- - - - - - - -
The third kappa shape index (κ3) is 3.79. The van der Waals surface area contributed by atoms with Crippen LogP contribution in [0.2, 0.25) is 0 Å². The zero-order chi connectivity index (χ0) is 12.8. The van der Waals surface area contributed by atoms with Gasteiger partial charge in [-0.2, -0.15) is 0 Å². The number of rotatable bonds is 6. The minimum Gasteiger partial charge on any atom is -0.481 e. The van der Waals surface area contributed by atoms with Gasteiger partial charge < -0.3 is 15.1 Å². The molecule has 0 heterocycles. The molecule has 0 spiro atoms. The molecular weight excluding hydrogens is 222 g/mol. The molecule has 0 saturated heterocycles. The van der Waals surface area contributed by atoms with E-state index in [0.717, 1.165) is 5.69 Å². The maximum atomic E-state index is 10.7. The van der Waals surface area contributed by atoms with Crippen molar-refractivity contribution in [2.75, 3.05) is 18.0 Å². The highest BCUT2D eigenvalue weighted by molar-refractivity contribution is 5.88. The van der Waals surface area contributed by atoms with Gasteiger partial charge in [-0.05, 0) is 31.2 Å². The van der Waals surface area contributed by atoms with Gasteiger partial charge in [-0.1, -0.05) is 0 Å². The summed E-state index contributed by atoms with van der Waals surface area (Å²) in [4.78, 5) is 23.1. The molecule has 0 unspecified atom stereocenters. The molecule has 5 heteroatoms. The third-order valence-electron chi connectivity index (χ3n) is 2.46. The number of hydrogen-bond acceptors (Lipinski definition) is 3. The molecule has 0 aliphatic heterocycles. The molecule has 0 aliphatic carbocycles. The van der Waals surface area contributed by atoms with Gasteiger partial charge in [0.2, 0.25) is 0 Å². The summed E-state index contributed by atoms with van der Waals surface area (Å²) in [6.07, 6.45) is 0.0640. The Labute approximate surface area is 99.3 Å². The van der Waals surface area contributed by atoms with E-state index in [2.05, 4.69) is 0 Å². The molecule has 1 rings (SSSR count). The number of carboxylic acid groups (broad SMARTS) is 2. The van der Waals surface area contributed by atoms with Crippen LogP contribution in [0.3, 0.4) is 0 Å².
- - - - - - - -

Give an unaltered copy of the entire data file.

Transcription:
The third kappa shape index (κ3) is 3.79. The van der Waals surface area contributed by atoms with Crippen LogP contribution in [0.2, 0.25) is 0 Å². The zero-order chi connectivity index (χ0) is 12.8. The van der Waals surface area contributed by atoms with Gasteiger partial charge in [-0.2, -0.15) is 0 Å². The number of rotatable bonds is 6. The minimum Gasteiger partial charge on any atom is -0.481 e. The van der Waals surface area contributed by atoms with Gasteiger partial charge < -0.3 is 15.1 Å². The molecule has 0 heterocycles. The molecule has 0 spiro atoms. The molecular weight excluding hydrogens is 222 g/mol. The molecule has 0 saturated heterocycles. The van der Waals surface area contributed by atoms with E-state index in [0.717, 1.165) is 5.69 Å². The maximum atomic E-state index is 10.7. The van der Waals surface area contributed by atoms with Crippen molar-refractivity contribution in [2.75, 3.05) is 18.0 Å². The highest BCUT2D eigenvalue weighted by molar-refractivity contribution is 5.88. The van der Waals surface area contributed by atoms with Gasteiger partial charge in [-0.05, 0) is 31.2 Å². The van der Waals surface area contributed by atoms with Gasteiger partial charge in [-0.1, -0.05) is 0 Å². The summed E-state index contributed by atoms with van der Waals surface area (Å²) in [4.78, 5) is 23.1. The molecule has 0 unspecified atom stereocenters. The molecule has 5 heteroatoms. The third-order valence-electron chi connectivity index (χ3n) is 2.46. The number of hydrogen-bond acceptors (Lipinski definition) is 3. The molecule has 0 aliphatic heterocycles. The molecule has 0 aliphatic carbocycles. The van der Waals surface area contributed by atoms with Gasteiger partial charge in [0.2, 0.25) is 0 Å². The summed E-state index contributed by atoms with van der Waals surface area (Å²) in [6.07, 6.45) is 0.0640. The Labute approximate surface area is 99.3 Å². The van der Waals surface area contributed by atoms with E-state index in [2.05, 4.69) is 0 Å². The molecule has 1 rings (SSSR count). The number of carboxylic acid groups (broad SMARTS) is 2. The van der Waals surface area contributed by atoms with Crippen LogP contribution in [0.3, 0.4) is 0 Å².